Ask an expert: The role of resilience in software engineering

What keeps a software engineer excited to work at the same company for over 20 years? For Alina Oganesova, it comes down to something old and something new.
Ask an expert with Alina

IMO’s Senior Director, Software Engineering didn’t plan to stay at her first job for 23 years. It just sort of happened that way. The work was stimulating, the people were smart and collaborative, and the compelling technology just kept evolving much like her role and the organization itself. We sat down with Alina to talk about the early days at IMO, her focus on the customer, and what’s changed (and not) at the company that hired her straight out of undergrad.

IMO: How long have you worked at IMO and what is your current role?

Alina Oganesova: I joined IMO back in 1999 when there were maybe 20 or 25 people at the company. It was actually my first job out of college. My current role is Sr. Director, Software Engineering.

IMO: Wow… that’s 23 years! Tell me what’s kept you here for so long?

AO: The work here has always been very stimulating. From the early start-up days through the many years of technical innovation, process innovation, organizational transformation… it’s all been so intellectually stimulating that I rarely feel tempted to look outside of IMO. At heart, I’m a tech nerd, and have thrived at IMO where there is no shortage of cool tech and product innovation. But what I really loved, and continue to love, is the collaborative nature of the people I work with – really smart, flexible, highly collaborative people.

IMO: Collaboration seems like it would be key to success in engineering. Tell me a bit more about that. 

AO: What’s interesting is that things haven’t really changed that much since those early start-up days. Back then, we’d gather a cross-functional group of people – a clinical subject matter expert, a more business-minded colleague, a product person, and a handful of software engineers – and sit around a table with our laptops, brainstorming ideas and trying to prototype quickly. Now it’s the same key players but scaled out… same cross-functional teams at micro and macro levels of the organization, working together to develop roadmaps for the business, for our products, and for the organization to build what our customers want and need.

IMO: So, what is the role of the customer when it comes to software engineering?


I think sometimes we have a tendency to work in silos; to keep our heads down and type away at the keyboard. Don’t get me wrong! Cool things can happen when people hyperfocus and get into a flow, but it can also lead to indulging our own biases. (We can develop this really cool technology, but is it valuable if nobody uses it?) Perhaps it’s the introverted nature of engineers – that desire to spend time alone, thinking and working through problems. But we have to make sure we’re constantly collaborating with people who are closer to customers, whether it’s product management or sales or those in user experience and research. We have to make sure that the voice of the customer is really, really strong in software development.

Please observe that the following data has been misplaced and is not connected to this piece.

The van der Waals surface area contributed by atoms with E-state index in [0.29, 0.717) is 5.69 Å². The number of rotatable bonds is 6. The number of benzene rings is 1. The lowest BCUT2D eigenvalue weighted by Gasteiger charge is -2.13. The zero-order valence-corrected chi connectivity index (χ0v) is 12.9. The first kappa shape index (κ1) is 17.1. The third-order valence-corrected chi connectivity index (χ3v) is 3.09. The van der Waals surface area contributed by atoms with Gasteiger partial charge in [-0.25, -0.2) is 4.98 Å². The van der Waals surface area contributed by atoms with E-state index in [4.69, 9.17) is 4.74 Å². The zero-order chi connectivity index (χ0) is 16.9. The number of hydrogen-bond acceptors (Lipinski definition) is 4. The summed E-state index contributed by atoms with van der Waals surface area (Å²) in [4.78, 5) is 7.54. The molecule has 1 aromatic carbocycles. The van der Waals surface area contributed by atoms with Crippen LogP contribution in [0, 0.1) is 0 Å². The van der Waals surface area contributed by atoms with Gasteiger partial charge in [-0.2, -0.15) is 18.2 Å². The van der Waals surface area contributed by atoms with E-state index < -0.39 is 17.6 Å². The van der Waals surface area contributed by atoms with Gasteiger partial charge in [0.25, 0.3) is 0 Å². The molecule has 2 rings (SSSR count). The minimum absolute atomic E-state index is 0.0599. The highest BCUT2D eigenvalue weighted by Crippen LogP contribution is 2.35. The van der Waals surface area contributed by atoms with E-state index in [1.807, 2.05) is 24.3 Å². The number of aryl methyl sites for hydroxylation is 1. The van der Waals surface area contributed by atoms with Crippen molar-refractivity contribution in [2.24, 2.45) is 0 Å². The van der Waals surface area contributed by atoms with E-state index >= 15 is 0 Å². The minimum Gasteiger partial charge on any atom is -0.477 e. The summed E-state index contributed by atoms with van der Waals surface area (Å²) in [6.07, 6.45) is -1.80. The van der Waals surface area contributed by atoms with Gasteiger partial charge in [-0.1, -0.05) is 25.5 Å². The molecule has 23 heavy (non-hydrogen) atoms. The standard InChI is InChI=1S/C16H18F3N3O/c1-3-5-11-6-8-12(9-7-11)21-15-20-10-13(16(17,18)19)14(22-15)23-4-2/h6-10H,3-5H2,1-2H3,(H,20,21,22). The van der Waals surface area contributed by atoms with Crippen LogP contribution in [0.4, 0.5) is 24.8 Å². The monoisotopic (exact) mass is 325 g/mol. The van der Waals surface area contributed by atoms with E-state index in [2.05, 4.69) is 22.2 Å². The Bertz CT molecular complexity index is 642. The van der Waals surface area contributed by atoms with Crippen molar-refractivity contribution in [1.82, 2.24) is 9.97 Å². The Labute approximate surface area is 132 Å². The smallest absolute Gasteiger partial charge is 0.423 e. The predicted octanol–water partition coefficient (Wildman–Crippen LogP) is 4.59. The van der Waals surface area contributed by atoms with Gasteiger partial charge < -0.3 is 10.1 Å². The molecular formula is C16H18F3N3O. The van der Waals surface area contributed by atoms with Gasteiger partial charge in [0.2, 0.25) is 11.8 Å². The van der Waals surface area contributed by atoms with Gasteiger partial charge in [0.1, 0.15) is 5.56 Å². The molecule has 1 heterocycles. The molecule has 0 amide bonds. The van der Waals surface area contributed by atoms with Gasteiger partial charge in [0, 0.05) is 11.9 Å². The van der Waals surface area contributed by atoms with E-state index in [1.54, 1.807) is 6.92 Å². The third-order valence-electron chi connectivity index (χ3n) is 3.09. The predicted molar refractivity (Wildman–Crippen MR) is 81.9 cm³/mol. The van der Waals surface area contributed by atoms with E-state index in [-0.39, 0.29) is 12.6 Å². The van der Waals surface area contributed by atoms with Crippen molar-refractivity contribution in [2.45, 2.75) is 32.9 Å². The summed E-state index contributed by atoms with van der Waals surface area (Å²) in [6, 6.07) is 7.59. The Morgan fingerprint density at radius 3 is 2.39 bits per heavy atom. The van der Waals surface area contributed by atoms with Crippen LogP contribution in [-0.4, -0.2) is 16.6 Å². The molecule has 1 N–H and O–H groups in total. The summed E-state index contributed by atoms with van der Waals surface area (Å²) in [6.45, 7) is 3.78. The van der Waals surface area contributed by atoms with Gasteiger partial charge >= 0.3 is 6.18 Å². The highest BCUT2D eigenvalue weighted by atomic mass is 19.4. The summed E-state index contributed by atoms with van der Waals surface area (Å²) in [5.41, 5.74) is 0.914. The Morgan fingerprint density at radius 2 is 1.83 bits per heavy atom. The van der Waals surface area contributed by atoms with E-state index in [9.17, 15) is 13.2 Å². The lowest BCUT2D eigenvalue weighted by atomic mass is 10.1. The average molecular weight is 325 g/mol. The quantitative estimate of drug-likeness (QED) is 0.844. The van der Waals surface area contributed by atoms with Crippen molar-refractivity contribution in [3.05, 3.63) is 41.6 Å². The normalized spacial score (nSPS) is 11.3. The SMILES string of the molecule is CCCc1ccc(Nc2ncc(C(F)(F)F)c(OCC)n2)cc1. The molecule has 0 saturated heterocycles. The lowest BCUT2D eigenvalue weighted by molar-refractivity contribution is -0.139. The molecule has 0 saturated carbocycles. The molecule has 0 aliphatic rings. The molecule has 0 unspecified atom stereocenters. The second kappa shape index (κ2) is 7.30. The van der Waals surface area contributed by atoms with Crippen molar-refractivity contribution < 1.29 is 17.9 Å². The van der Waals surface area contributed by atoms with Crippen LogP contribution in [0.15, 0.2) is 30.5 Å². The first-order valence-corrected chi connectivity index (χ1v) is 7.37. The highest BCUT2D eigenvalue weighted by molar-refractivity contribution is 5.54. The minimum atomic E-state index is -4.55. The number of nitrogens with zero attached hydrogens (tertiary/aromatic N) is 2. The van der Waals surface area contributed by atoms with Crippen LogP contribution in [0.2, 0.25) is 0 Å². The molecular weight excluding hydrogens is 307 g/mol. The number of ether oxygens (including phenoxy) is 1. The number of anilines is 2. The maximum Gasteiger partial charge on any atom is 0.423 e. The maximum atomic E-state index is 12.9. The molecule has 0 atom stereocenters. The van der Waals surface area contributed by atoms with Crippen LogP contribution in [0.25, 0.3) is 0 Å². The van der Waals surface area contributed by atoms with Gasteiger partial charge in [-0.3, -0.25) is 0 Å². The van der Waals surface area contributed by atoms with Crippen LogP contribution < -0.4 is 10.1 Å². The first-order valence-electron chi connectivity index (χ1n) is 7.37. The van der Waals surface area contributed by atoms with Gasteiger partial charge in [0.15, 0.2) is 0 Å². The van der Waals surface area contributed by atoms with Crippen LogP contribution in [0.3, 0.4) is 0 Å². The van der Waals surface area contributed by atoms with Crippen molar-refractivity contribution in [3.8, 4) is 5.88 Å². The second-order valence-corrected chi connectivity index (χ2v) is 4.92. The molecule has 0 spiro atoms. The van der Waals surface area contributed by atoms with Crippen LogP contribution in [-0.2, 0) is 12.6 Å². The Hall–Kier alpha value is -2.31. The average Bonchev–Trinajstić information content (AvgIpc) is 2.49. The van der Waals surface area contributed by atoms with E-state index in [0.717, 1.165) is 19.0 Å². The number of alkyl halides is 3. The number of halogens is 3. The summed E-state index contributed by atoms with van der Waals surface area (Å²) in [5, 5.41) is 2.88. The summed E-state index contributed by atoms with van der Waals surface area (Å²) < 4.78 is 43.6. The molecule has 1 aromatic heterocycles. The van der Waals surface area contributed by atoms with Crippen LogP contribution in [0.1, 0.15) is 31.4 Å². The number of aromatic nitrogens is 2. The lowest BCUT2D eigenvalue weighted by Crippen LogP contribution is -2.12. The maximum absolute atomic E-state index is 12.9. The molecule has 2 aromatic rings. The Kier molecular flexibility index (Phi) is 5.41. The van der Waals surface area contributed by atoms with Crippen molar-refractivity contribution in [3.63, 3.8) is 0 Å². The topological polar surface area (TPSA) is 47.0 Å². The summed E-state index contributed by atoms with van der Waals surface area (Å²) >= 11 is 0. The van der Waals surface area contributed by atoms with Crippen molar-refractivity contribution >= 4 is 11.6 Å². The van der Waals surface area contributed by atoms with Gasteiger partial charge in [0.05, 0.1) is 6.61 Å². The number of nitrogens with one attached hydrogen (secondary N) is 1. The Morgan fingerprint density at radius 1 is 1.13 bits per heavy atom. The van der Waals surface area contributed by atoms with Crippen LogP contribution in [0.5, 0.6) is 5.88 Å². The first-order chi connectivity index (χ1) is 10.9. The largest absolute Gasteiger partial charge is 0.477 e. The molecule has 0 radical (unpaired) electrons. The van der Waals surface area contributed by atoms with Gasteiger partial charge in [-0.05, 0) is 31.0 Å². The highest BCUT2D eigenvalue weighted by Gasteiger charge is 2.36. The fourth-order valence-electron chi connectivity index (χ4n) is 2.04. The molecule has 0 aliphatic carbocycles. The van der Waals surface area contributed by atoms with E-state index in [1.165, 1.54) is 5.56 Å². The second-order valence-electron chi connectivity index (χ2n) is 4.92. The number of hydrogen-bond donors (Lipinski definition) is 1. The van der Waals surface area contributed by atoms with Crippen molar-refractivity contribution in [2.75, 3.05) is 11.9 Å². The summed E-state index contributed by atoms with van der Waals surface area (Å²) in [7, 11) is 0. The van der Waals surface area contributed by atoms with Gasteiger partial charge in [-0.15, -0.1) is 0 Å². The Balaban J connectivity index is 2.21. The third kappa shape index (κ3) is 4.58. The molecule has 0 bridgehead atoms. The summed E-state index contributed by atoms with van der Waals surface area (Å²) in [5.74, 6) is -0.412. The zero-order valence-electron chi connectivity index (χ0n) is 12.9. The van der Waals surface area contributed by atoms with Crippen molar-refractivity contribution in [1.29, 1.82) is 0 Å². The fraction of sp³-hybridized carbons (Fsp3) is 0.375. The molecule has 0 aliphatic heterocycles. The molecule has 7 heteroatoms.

IMO: In an internal podcast you did last year, the word resilience came up a few times. What does it mean in the context of engineering IMO products and systems? 

AO: In engineering, we think of resilience in the context of fault-tolerant systems and fault-tolerant design. Essentially, it’s ensuring that the services, products, and systems you’re building are able to continue to function when they encounter disruptive events. Some examples would include surges in transactions that can overwhelm and stress the system, cyberattacks, glitches and other situations you didn’t anticipate. This is particularly important when dealing with point-of-care products like we do at IMO. We have several products that integrate directly into electronic health records (EHRs). They’re in front of clinicians, servicing millions of transactions every day. And it’s our job to ensure that they perform in a consistent manner; that if something unexpected does happen, our systems don’t crash and there is no or minimal disruption to end users. And do note that I didn’t say we should build system that never fail… failure is inevitable, but having systems that are able to automatically adapt, recover, and heal is what resilience means to us.

IMO: What are you working on now that makes you excited to get out of bed in the morning?

AO: There are a couple of things I’m really excited about. I think of it as something old and something new. We are revamping and modernizing some of our core capabilities that our customers have come to love about IMO. First, there’s a big initiative in progress to develop a new, modern search experience for our customers. Second, is IMO Studio, and I’m super enthusiastic about its launch in July. We’ll have this consistent, visually-pleasing user experience in a single platform – one that ties all IMO products and capabilities together to help customers access and manage clinical terminology, code sets, and data quality.

To learn why Alina isn’t the only one excited about what lies ahead with the IMO Studio platform, click here.   

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